I was venting the other day with my neighbor over a warm Chardonnay.
“Can you believe they’re trying to guilt us into donating by saying the average family gives $342 a year to the district wide fundraiser! That doesn’t even include all the other fundraisers!” I huffed, maybe even snorted, no doubt wearing a sour-pussed expression, awaiting my friend’s commiseration.
“I guess that means you won’t be buying any Boy Scout popcorn?” she quipped, faster than a flea could jump, one eye raised ala Spock in da house of suburban judgment.
I wasn’t about to get all competitive mommy.
So I stuck out my hand for a shake… hoping to forge a mutual fundraising détente.
“And, I promise not to send my eldest daughter your way next week with the Entertainment Books her choir class is selling this week!” I said, thinking my neighbor — who has been unemployed for over a year — would have been thrilled.
Even though she had once confided that before losing her job she had bought $600 worth of her son’s Boy Scout popcorn. He ended up winning the first place prize: a toy gun whose retail value was probably $20 at Walmart.
Maybe I should have spit on my palm first before we shook to seal the deal.
Because a week later guess who was at my door in full Boy Scout regalia, his plastic Radio Flyer filled to the gills with Boy Scout popcorn.
Of course we bought a bag — I’m not a complete fundraiser scrooge!
It’s the year 2014, and maybe it’s just me, but shouldn’t there be a better way to raise money for schools than students and parents pressured into hitting up family, friends, neighbors, colleagues and everyone in our social network for overpriced goods most of them don’t even want.
I believe every child deserves a great education.
But some days it feels like I’m Teddy Roosevelt, stuck in one of those political cartoons doing battle with a grotesque Titan of Industry shaking the little guy until every last nickel has fallen from her lint filled pockets.
Just the other day my daughter was headed out the door to go, “ask people for money” in the neighborhood.
“I told my teacher I wanted to take out the middle man,” she explained. “The Entertainment Book people are getting half our profits and not doing anything!” she said.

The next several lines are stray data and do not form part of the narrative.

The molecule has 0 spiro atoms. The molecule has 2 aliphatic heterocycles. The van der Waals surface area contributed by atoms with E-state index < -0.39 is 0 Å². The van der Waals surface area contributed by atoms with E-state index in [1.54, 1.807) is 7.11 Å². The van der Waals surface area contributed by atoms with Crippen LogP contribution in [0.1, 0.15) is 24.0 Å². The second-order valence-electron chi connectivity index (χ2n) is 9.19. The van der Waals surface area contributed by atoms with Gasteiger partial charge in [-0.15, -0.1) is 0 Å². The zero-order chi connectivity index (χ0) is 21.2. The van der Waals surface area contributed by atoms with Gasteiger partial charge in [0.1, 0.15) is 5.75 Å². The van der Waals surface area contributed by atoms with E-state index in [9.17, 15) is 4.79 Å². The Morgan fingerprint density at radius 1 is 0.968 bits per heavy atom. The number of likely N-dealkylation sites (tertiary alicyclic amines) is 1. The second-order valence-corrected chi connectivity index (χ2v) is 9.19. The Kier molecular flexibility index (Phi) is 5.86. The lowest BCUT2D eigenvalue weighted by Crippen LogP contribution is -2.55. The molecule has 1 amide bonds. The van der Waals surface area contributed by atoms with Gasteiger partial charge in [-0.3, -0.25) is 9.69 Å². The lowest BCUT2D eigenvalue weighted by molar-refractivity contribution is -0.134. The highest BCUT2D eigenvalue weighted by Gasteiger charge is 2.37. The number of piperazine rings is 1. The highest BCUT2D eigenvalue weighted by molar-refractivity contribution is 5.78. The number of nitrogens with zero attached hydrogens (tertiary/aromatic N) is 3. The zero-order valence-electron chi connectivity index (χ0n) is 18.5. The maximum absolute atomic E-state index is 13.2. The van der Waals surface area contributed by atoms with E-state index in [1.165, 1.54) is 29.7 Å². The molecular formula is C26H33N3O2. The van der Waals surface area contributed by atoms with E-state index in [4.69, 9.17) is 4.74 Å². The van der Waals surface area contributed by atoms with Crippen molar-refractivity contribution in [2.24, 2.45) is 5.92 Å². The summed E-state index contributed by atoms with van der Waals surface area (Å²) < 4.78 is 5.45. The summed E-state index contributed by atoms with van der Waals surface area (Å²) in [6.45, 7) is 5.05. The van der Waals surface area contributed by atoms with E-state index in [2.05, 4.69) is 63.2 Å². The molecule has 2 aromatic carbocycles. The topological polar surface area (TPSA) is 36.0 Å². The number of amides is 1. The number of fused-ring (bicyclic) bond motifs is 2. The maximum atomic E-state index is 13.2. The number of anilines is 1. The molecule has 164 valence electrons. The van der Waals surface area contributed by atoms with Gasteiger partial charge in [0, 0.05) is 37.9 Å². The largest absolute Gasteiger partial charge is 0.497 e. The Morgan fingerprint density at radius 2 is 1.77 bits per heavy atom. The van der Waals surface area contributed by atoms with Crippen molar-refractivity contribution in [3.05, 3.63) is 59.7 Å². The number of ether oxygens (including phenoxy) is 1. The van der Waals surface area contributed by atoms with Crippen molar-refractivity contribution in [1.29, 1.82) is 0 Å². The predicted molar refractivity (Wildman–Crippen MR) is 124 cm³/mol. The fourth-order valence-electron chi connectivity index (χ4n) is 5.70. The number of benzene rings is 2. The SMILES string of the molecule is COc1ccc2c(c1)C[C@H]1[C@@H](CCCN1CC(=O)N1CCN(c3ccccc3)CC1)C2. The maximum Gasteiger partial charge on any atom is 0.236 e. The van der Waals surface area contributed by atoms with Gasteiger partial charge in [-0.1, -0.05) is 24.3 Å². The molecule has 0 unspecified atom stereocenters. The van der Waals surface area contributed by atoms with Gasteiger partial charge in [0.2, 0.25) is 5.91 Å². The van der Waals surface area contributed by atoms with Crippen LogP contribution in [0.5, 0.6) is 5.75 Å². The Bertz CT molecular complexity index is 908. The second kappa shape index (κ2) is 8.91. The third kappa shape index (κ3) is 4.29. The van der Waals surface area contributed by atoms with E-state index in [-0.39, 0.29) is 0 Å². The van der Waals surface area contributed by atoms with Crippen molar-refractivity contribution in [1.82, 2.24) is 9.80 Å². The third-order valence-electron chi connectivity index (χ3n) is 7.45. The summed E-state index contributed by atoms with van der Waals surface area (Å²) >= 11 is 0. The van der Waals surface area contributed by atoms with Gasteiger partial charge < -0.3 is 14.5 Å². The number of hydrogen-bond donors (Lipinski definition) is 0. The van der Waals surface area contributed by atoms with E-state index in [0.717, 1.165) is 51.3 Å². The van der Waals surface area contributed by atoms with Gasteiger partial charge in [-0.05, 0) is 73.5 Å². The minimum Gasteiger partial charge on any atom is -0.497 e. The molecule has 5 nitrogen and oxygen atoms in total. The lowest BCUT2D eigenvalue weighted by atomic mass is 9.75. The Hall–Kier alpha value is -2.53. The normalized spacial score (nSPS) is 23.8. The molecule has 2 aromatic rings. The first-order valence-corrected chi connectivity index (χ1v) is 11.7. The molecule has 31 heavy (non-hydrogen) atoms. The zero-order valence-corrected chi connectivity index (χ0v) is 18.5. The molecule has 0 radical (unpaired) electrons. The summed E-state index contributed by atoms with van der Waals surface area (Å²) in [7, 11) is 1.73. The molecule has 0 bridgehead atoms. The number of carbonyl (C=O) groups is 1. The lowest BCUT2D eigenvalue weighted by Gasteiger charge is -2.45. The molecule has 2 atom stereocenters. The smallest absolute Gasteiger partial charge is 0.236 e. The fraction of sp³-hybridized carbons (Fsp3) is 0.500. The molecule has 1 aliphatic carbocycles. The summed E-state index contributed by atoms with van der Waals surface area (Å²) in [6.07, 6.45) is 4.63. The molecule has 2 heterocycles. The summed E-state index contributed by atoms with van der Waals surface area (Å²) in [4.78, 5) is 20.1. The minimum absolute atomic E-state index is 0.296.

“You can’t just go knock on people’s doors and ask them to give you cash,” I said, horrified.
“Mom, please, can you just give me the $40 dollars? You don’t know what it’s like to sit in class as we tally up how much money people have collected.” Her expression, was that of a lost child kicked to the curb mumbling, “More soup, please.”
The $40 was for the choir fundraiser. We took a stand against sending her out trolling the neighborhood hawking Entertainment Books.
I know the fundraisers raise much needed money for school that benefit my own children…But Jeez-Louise!
Since the beginning of the school year there have been: two car washes, two bake sales, Otis Spunkmeyer cookie dough, a textile drive, Entertainment Book, Box Tops, Jog-a-thon, and a district wide fundraiser where high school kids, as savvy as politicians, call your house every night for a week for donations.
So I arrived at a conundrum the other day after I volunteered to make Elmer’s Glue slime for Halloween in my son’s first grade class.
It’s ironic because as I’ve mentioned I feel totally resentful when I’m expected to support all these fundraiser’s and yet am excited at the prospect of forking over $40 bucks to procure 22 bottles of glue for my son’s class.
There was a little hiccup, however, when I discovered it wasn’t just my son’s class but ALL four of the first grades would be making slime with me… so 96 first graders.
My son’s teacher suggested a “glueraiser.”
Karma’s a real b!tch.
After talking smack about fundraisers there was no way I was tapping the other parentals for money.
I decided to go to the source of all that is white and sticky since 1947… Elmer’s Glue.
“Perhaps they had some spare glue lying around?” I asked.
Within three days six gallons of Elmer’s Glue were UPS’d to my door… gratis.
I didn’t have to explain to the Elmer’s Glue people how these hands on, low cost, simple arts and crafts activities are things I love to do with my own family.
I didn’t have to give a sob story about how I can still remember making slime at school when I was a kid.
Or justify the request with a proposal filled with spreadsheets documenting how important arts and crafts are for kids. As it turns out Elmer’s Glue has done their own study and already knows how important doing simple crafts with kids is.
All of which is clearly evident when you see the smiles, peals of laughter and the “oohing” and “ahhing” of 96 first graders.
When I think of all the successful companies making millions, even billions of dollars in America it seems reasonable that they would want to participate in the education of the next generation… who are also future consumers.
It’s going to take more than arts and crafts to fix funding education in America. But the constant barrage of fundraisers isn’t fixing the problem either. All I know for sure is, thank you, Elmer’s Glue, (and other companies), for stepping up and supporting education for education’s sake.
If you’re looking for an official Elmer’s slime recipe, you can find all the details here.